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We have over 6 essays for "Secret Sharer"

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Secret Harboring of Fugitives --

Words: 1121 Length: 3 Pages Document Type: Term Paper Paper #: 16818450

The image of the law arises, but like the woman, the captain has already experienced a kind of internal, moral shift. Like the woman the captain cannot bear to morally condemn the murderer, or reveal the fact that Leggatt is on his ship when the authorities arrive. Captain Archbold wants to act according to the law, like the men of the Glaspell tale, but Leggatt's protective captain pretends the ship is empty and points out that Leggatt's actions helped save the ship during a storm.

The captain, from a law-abiding man, has suddenly become a man who will evade the law, because he mysteriously perceives himself to be the same as another man. Unlike the feminist identification or mirroring that occurs in the Glaspell tale, the Conrad tale's sense of a "mirror image" of two psychologically united selves is far more mysterious. Eventually, the captain agrees to allow Leggatt to…… [Read More]

Works Cited

Conrad, Joseph. "The Secret Sharer." Project Gutenberg e-text. 9 Feb 2008.  http://www.gutenberg.org/files/220/220.txt 

Glaspell, Susan. "A Jury of Her Peers." Learner.org. Full text. 9 Feb 2008.  http://www.learner.org/interactives/literature/story/fulltext.html
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Self and the Other the

Words: 1587 Length: 5 Pages Document Type: Term Paper Paper #: 86669301



Don Quixote, despite his inability to recognize between his conscious and unconscious selves, differed from Shylock in that made no conscious effort to allow his unconscious self to emerge. His continued exposure to an alternative life -- life in the world of fiction -- made him develop a stronger unconscious self: " ... he became so absorbed in his books that he spent his nights from sunset to sunrise ... And what with little sleep and much reading his brains got so dry he lost his wits. His fancy grew full of ... all sorts of impossible nonsense ... " This narrative about the development of Don Quixote de la Mancha's character, the metaphorical self of Don Quixote, was associated with the Captain's Leggatt's persona, the individual who symbolized the man's innermost desire for freedom and adventure. In effect, the hero that was Don Quixote surfaced to dominate over the…… [Read More]

Bibliography

De Cervantes, M. (1997). E-text of "Don Quixote." Available at:  http://www.jamesgoulding.com/ebooks/Classics/Don_Quixote__1Donq10_.txt .

Conrad, J. (1911). E-text of "The Secret Sharer." Available at:  http://etext.lib.virginia.edu/toc/modeng/public/ConSecr.html .

Shakespeare, W. E-text of "The Merchant of Venice." Available at: http://www.w3.org/TR/REC-html40/loose.dtd.
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Joyce Within James Joyce's Portrait

Words: 3261 Length: 10 Pages Document Type: Term Paper Paper #: 44154271

Mulligan keenly notices features of Stephen's obsession when he mockingly calls him "O, shade of Kinch the elder! Japhet in search of father!" Partially, his argument for Shakespeare's autobiographical tendencies is seeded by his own frustration in his search for paternal links.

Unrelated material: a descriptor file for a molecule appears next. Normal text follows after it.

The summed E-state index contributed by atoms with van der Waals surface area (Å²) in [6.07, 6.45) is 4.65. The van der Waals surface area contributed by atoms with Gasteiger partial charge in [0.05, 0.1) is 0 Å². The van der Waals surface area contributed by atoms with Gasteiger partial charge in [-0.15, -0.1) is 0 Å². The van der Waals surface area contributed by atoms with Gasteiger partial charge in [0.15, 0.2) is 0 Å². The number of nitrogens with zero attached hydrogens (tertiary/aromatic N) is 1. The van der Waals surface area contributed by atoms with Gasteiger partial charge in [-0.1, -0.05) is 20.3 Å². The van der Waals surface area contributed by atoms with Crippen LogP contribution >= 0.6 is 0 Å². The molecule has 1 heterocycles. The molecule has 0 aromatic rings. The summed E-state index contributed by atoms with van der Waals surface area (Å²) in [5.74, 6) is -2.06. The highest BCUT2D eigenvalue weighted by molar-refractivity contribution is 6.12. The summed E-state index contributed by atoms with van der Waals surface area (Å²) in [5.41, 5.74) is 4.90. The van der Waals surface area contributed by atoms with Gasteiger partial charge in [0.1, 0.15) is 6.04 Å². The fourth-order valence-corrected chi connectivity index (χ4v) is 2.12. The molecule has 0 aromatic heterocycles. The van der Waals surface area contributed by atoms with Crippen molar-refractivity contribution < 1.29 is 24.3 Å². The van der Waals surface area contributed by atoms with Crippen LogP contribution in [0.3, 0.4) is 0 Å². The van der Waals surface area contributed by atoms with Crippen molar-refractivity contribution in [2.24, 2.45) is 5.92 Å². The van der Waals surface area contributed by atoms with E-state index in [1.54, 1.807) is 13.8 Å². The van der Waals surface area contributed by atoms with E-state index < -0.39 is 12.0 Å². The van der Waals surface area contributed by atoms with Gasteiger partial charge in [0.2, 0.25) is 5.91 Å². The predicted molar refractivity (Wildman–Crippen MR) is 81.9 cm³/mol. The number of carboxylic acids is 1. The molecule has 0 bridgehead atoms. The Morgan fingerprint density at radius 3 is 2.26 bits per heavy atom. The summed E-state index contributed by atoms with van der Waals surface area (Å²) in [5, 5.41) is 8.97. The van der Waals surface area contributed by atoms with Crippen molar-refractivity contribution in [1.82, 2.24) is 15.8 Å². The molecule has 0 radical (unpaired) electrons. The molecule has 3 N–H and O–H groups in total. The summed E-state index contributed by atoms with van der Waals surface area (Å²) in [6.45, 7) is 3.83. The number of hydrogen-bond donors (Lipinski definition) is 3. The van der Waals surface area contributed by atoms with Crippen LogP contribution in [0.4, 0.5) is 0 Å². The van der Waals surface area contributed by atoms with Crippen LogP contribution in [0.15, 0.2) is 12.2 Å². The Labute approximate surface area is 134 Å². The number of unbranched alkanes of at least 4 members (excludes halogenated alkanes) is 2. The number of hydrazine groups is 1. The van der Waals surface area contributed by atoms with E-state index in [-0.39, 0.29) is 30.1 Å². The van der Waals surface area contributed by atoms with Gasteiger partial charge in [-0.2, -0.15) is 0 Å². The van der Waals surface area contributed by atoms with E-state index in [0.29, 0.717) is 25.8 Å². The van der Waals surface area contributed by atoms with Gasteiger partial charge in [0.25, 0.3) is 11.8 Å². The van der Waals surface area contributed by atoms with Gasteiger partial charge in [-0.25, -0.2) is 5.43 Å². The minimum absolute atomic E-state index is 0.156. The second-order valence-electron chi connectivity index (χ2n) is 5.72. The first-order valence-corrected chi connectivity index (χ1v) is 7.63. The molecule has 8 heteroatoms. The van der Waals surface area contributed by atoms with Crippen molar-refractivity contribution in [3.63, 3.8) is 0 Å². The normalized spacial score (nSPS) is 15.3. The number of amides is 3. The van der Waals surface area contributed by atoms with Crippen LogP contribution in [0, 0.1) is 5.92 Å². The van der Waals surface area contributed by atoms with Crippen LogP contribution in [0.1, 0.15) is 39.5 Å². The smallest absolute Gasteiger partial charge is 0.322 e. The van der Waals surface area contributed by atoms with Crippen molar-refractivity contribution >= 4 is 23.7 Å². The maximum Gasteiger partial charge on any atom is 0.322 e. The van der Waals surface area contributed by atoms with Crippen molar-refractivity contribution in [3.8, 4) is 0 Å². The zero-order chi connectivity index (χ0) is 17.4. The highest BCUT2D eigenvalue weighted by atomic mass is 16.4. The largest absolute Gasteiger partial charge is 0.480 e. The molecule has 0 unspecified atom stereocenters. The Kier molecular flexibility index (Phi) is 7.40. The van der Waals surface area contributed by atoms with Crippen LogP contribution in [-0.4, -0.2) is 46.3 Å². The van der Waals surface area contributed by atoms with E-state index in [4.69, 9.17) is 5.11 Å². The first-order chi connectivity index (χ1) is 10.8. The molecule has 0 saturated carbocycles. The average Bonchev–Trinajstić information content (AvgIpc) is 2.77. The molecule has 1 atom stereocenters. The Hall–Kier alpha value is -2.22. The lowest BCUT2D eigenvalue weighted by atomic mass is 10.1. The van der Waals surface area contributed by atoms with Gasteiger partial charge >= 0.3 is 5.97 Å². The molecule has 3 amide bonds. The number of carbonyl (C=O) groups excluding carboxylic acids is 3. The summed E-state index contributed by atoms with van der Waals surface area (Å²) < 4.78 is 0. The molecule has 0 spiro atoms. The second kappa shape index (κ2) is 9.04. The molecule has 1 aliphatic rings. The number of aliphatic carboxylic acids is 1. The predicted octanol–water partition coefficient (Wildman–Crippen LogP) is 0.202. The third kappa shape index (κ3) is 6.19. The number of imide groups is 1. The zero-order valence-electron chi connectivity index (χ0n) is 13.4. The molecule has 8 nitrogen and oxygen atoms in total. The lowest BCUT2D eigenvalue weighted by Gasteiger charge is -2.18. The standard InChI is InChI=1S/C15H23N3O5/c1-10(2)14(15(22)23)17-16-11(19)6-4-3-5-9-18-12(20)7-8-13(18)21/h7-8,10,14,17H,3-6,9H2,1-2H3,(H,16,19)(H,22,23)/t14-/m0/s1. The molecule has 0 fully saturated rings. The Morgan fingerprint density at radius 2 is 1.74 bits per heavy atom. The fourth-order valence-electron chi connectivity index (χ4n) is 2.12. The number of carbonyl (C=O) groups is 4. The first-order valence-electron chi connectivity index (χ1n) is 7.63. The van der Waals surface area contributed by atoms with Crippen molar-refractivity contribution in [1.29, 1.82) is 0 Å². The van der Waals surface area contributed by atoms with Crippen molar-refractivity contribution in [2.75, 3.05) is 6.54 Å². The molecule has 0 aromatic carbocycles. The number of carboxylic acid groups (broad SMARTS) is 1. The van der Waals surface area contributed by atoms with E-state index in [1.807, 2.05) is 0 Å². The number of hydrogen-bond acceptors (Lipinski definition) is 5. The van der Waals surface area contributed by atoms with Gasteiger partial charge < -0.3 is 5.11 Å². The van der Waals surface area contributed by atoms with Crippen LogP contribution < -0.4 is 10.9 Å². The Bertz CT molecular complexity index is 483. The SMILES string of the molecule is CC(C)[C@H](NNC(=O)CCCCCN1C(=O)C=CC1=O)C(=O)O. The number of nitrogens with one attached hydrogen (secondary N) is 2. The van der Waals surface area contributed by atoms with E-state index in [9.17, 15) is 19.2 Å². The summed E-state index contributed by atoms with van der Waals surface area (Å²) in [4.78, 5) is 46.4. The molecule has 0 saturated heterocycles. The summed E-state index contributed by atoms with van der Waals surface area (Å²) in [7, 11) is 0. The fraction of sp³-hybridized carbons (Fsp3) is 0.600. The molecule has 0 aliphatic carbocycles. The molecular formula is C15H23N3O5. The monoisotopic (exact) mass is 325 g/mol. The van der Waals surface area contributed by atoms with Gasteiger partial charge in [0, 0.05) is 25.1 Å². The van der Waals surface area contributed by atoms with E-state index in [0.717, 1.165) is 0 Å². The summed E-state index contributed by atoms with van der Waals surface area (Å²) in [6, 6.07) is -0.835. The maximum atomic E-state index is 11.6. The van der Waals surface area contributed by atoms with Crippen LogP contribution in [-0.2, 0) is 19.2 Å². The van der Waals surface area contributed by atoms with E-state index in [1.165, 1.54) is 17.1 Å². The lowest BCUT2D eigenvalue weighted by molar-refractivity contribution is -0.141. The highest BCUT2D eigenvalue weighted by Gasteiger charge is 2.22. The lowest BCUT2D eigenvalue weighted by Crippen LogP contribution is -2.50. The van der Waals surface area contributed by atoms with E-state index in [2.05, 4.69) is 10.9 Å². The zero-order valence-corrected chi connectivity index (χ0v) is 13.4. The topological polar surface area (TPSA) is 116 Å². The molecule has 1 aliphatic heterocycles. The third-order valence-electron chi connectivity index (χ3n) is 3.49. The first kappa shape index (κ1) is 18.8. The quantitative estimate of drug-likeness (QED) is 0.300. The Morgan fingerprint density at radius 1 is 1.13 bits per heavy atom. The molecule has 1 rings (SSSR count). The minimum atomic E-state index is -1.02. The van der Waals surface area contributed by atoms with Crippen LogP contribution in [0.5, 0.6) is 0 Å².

Out of this, Stephen's rejection of the Irish renaissance is significant because he wishes to judge himself against the backdrop of classical standards. "In our case, Stephen has 'entered into a competition' with Shakespeare by making himself a companion to the model of Shakespeare and placing himself, as much as he can by means of lecturing, next to the model of Shakespeare." So the contention that Shakespeare's plays are autobiographical, by being a particularly unique argument, if successful, would forever attach the name Dedalus to Shakespeare -- thus, his intellectual roots would be fundamentally defined to the external world. Notably, this would remain true regardless of Stephen's recognition…… [Read More]

Works Cited

Conrad, Joseph. Heart of Darkness and the Secret Sharer. New York: Bantam Books, 1981.

Ellman, Richard. James Joyce. New York: Oxford University Press, 1983.

Jones, William Powell. Stephen Hero, a Part of the First Draft of a Portrait of the Artist as a Young Man. New York: New Directions, 1944.

Joyce, James. A Portrait of the Artist as a Young Man. New York: Penguin Books, 1993.
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Vic Women as Outsiders A Comparison of

Words: 625 Length: 2 Pages Document Type: Thesis Paper #: 39343057

Vic Women

Women as Outsiders: A Comparison of Jane Eyre and "The Horse Dealer's Daughter"

Women are often portrayed as a marginalized "other" or outsider in literature, reflecting the degree to which they are outside the traditional patriarchal concepts of authority and power as well as (for much of Western history) outside the practical and legal means of self-sufficiency and self-direction. As the times have shifted, the particular perspective and definition of women as outsiders has also changed, as can be seen in a comparison of the central figures in Charlotte Bronte's Victorian-era novel Jane Eyre and DH Lawrence's more modern short story "The Horse Dealer's Daughter." Interestingly, both heroines are seen as similarly detached from traditional power structures, yet the degree to which Jane distances herself through her morality actually gives her power, while the increasing amorality of the times leads Mabel (Lawrence's protagonist) down a path of deeper…… [Read More]